If I had a million dollars, I'd buy you a monkey. Haven't you always wanted a monkey? -- Barenaked Ladies
The reports on November retail sales kept coming in on Thursday and there wasn't much spreading of holiday cheer, but crude oil's latest drop helped support the major averages.
Dow Jones Industrial Average
ended down about 5 points to 10,585.12 while the
lost 1 point to close at 1190.32. The
rose about 5 points, or 0.3%, to 2143.57 after trading as high as 2156.14 intraday.
The Nasdaq seems likely to make another run at its January high of 2154 -- a closely watched technical level -- on Friday after
midquarter update after the close Thursday.
The chip giant raised its revenue projection for the quarter to as much as $9.5 billion from a previous high-end of $9.2 billion. Intel shares lost 1.7% during regular hours trading on Thursday but were recently up 7% to $24.30 in after-hours trading.
After falling more than 7% on Wednesday, crude futures dropped another 5% on Thursday to $43.25 a barrel, the lowest since Sept. 10. In other markets, bond yields rose and the dollar gained amid speculation that the
is likely to raise rates aggressively in 2005, as suggested in
The Wall Street Journal
. The yield on the 10-year Treasury note rose to almost 4.40% from 4.38% on Wednesday. The dollar, which earlier had set another record low against the euro, finished slightly better at $ 1.3268.
Lower oil prices stimulate economic growth and reduce the U.S. trade deficit, in turn increasing demand for dollars and threatening fixed-income prices.
No Holiday Bubbly
gloomy results earlier this week, which some had dismissed as company-specific, data from a host of other retailers confirmed that consumers weren't being as profligate as predicted.
To start, the International Council of Shopping Centers reported that actual November chain-store sales rose only 1.7% from the same month a year ago, less than the group's prior projections and the weakest performance since August. The trade group was still predicting that December sales would increase 3.5% to 4%.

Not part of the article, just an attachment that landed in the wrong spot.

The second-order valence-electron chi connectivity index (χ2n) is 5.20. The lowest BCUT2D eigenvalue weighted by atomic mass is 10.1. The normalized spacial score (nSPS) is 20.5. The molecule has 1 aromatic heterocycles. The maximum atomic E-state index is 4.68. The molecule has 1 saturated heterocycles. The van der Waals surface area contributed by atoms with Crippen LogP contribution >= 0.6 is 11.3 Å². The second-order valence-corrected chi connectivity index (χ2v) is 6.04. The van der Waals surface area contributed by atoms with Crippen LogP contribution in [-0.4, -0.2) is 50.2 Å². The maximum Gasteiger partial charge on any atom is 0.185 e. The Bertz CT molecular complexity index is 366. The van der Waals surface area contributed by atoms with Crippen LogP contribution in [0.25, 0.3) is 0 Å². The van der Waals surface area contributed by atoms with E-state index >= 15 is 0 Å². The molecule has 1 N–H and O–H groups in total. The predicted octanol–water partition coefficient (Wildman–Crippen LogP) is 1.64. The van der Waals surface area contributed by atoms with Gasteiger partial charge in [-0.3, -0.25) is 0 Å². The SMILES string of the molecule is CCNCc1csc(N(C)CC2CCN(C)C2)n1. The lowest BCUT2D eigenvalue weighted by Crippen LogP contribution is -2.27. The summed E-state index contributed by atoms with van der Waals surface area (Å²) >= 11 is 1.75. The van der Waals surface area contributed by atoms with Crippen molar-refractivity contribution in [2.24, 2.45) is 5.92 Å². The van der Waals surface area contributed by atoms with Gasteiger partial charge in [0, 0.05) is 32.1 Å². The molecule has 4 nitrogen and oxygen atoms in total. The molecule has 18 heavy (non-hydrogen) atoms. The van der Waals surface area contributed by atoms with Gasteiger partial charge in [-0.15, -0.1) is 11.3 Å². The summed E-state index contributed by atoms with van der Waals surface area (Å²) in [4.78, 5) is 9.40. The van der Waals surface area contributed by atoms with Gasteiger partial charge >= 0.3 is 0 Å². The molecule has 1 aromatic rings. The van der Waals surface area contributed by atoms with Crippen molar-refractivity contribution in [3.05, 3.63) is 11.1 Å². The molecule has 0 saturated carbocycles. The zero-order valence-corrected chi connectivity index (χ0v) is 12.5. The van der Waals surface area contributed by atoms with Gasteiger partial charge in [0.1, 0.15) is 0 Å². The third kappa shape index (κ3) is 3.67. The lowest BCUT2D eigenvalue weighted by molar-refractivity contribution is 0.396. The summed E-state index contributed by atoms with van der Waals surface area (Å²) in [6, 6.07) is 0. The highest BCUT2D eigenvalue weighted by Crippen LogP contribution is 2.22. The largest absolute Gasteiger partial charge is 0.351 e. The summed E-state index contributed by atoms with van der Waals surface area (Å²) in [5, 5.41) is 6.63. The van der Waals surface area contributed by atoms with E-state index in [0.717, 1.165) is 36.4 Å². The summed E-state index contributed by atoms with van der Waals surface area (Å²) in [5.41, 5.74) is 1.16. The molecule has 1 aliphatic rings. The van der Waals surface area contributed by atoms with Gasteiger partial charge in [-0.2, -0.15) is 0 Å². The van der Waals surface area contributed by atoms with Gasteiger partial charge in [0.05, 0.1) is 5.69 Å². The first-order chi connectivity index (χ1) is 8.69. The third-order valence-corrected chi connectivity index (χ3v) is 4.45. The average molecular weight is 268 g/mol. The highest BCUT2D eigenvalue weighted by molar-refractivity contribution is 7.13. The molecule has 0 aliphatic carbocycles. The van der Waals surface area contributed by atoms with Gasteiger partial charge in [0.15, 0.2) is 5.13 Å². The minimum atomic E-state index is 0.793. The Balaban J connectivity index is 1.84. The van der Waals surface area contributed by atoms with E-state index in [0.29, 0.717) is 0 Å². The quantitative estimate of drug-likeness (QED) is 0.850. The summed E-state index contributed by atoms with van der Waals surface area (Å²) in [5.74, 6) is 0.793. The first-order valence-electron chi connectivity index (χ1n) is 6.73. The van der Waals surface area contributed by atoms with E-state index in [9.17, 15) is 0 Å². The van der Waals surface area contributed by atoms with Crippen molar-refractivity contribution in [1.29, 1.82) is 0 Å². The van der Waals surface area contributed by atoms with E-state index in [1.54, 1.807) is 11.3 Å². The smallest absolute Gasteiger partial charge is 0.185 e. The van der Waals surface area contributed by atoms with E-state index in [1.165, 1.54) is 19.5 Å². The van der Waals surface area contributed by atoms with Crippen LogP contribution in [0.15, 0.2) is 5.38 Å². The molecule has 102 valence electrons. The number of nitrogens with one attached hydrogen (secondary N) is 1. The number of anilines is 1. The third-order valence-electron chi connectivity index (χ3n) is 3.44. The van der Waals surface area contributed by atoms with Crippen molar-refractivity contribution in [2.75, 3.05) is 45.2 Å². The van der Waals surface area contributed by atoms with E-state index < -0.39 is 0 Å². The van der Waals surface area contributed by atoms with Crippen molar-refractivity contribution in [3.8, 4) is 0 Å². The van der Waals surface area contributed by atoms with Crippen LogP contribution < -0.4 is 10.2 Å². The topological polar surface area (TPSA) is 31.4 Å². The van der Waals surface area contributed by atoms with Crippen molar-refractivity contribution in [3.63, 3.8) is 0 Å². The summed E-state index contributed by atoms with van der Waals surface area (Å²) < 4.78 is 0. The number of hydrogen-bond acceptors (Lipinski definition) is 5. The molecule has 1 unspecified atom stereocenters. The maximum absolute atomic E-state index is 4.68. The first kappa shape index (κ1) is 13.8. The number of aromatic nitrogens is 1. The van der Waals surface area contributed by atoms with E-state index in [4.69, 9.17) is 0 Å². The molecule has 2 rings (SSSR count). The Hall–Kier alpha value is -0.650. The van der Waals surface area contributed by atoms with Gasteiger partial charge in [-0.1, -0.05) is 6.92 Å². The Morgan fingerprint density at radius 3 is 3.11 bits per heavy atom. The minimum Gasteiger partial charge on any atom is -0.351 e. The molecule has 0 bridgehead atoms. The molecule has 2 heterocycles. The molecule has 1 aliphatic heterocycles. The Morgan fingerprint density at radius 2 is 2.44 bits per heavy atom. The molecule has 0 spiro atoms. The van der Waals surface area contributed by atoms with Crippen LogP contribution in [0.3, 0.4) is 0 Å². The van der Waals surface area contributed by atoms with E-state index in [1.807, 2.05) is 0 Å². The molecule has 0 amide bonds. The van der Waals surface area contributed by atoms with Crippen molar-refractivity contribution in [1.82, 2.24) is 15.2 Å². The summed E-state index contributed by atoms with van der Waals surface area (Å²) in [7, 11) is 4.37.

More bad news came from individual reports by retailers, including
Federated Department Stores
Shares of Limited dropped 2.7%, Gap shed 3.8% and Federated lost 0.3%. The American Stock Exchange's retailing index lost 0.2%, bolstered by a 1% gain in
and 1.6% rise in
May Department Stores
"It is quite apparent that consumer enthusiasm is not bubbling and the potential for even a mild surprise on the holiday season total is dwindling very fast," writes Pierre Ellis, an economist at Decision Economics.
It's worth mentioning that one reason for consumer stinginess is the increased cost of gasoline and heating oil over last year. But for the past two days, oil prices have dived.
Crude oil's drop helped the overall markets stay above water for most of the day, even as energy and retailing stocks fell and interest rate plays like homebuilders tanked.
In the oil patch,
lost almost 2% apiece while
dropped 3%. On the other side of the energy price equation,
was up 8% and
Putting on the Ritz
The damage in retail this holiday season hasn't been across the board. Consistent with data from the Fed's beige book survey and diverging consumer confidence readings, high-end consumers appear to be increasing spending even as lower-income consumers cut back.
"Luxury retailers outperformed discounters because well-heeled shoppers are not as affected by high energy and food prices as lower-income families
are," the shopping center council said in Thursday's press release, noting that same-store sales for high-end merchants rose 5.2% from last year.
led the parade with an 8.4% gain; its shares still lost 2.5%.
By now, the familiar litany of excuses for the weak consumer are all too familiar. Energy prices are up, tax rebates are gone, spending has exceeded income growth, interest rates are up and debt levels are at record highs.
Richard Hastings, retail analyst at Bernard Sands, had another thought. Sales of high-end electronics like digital big screen TVs and
iPods have been rising rapidly all year. Not only are many of these goods purchased outside of the traditional chain store channel, they've also been bought well before the Santa land-time frame.
"Simply put, many people are crawling down their chimneys months before Santa gets out of bed," he wrote on Thursday. "For many, the holiday started months ago. Spending is therefore going to decline as satiated consumers get ready to finish up with holiday shopping and get busy paying down their debts in early 2005."
That's consistent with the recent revision to third-quarter gross domestic product that showed consumer spending increasing at a rapid 5.1% annual clip.
After adding a high-definition television, MP3 music player, satellite radio and digital camera over the summer, what's left for consumers to buy? As the song goes, have you ever considered a monkey?
In keeping with TSC's editorial policy, Pressman doesn't own or short individual stocks. He also doesn't invest in hedge funds or other private investment partnerships. He invites you to send